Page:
Recap: Adaptive Reuse Tour at The Tramway and “This is Modern Art”

On Thursday, April 52018, we were proud to present a special evening of adaptive reuse and This is Modern Art in partnership with the Denver Center for the Performing Arts (DCPA). The evening entailed an adaptive reuse tour of Denver’s historic Tramway Building lead by Chris Wineman, Principal with Semple Brown Design, an overview of the scenic design process for This is Modern Art with Nicholas Renaud, DCPA set designer and This is Modern Art, a performance about graffiti and the purpose of art.

About the tour: The Newman Center for Theatre Education building was originally constructed in 1911 as the “car barn” for the Denver Tramway Company. The architects were Fisher & Fisher; the office tower (now the Hotel Teatro) and the car barn served the Tramway Company until it was purchased by CU in 1956 to serve as its Denver Extension Center. The Tramway Building was shared by the Auraria Higher Education Center and the Denver Center for the Performing Arts until the campus opened the King Center and the DCPA gained control of the whole structure adding the 4th floor. The DCPA has consolidated its administrative, production and education programs in the building since then. The unique characteristics of the car barn – including tall volumes, heavy structure and large floor plates – have served well the requirements of rehearsal halls, scenic shops and education studios. – Courtesy of Semple Brown Design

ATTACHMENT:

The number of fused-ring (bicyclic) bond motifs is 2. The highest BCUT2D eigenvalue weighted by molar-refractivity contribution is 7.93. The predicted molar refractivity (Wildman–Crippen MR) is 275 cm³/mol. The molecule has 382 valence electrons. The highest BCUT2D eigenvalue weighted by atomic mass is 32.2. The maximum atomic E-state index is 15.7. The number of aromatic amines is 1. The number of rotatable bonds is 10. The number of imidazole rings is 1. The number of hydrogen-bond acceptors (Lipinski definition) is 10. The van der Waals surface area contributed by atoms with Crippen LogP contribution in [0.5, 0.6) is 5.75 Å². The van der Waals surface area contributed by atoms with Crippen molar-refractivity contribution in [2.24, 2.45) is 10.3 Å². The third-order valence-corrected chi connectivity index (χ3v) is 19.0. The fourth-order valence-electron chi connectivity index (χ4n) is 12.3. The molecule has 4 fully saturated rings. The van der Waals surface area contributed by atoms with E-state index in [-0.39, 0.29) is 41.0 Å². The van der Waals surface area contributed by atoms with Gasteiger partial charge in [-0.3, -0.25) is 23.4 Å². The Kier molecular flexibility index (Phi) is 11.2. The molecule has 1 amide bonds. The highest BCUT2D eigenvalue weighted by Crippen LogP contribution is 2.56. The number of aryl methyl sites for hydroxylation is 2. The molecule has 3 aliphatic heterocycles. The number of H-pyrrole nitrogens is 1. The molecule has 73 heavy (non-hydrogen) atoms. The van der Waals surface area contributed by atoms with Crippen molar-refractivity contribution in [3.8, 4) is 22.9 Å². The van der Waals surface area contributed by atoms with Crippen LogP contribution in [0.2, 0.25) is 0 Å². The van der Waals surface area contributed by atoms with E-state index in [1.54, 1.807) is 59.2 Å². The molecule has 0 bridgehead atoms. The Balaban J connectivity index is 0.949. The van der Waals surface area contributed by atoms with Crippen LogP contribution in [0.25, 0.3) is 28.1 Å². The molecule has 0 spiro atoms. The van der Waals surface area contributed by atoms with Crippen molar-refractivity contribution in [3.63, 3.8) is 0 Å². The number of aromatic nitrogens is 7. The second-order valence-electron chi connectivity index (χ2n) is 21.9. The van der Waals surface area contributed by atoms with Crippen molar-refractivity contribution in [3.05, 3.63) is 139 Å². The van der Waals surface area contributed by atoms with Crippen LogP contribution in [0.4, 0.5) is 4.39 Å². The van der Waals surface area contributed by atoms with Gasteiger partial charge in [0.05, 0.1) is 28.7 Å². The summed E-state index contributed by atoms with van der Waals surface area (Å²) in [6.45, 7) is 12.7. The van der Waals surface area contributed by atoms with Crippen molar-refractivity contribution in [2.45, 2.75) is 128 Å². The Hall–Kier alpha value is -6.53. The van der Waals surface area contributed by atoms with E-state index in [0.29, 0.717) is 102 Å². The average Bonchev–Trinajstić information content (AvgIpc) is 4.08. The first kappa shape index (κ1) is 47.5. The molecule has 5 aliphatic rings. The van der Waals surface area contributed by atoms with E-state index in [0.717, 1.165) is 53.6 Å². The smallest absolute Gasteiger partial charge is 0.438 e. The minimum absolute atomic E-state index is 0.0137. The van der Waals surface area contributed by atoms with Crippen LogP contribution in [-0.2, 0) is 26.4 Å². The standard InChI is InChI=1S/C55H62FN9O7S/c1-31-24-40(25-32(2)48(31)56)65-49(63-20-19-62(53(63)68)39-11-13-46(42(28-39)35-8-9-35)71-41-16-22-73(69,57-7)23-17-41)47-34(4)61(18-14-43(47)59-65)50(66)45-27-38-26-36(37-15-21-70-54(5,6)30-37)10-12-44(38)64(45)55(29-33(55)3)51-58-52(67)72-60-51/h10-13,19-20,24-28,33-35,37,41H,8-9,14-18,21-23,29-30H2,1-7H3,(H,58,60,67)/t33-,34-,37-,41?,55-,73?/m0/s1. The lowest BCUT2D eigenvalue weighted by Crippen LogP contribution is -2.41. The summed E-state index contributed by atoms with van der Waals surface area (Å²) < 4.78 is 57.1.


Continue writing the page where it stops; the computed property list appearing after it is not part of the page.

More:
About the show: “Graffiti crews are willing to risk anything for their art. Called vandals, criminals, even creative terrorists, Chicago graffiti artists set out night after night to make their voices heard and alter the way people view the world. But when one crew finishes the biggest graffiti bomb of their careers, the consequences get serious and spark a public debate asking, where does art belong? This Is Modern Art gives a glimpse into the lives of anonymous graffiti artists and asks us to question the true purpose of art.” – Courtesy of DCPA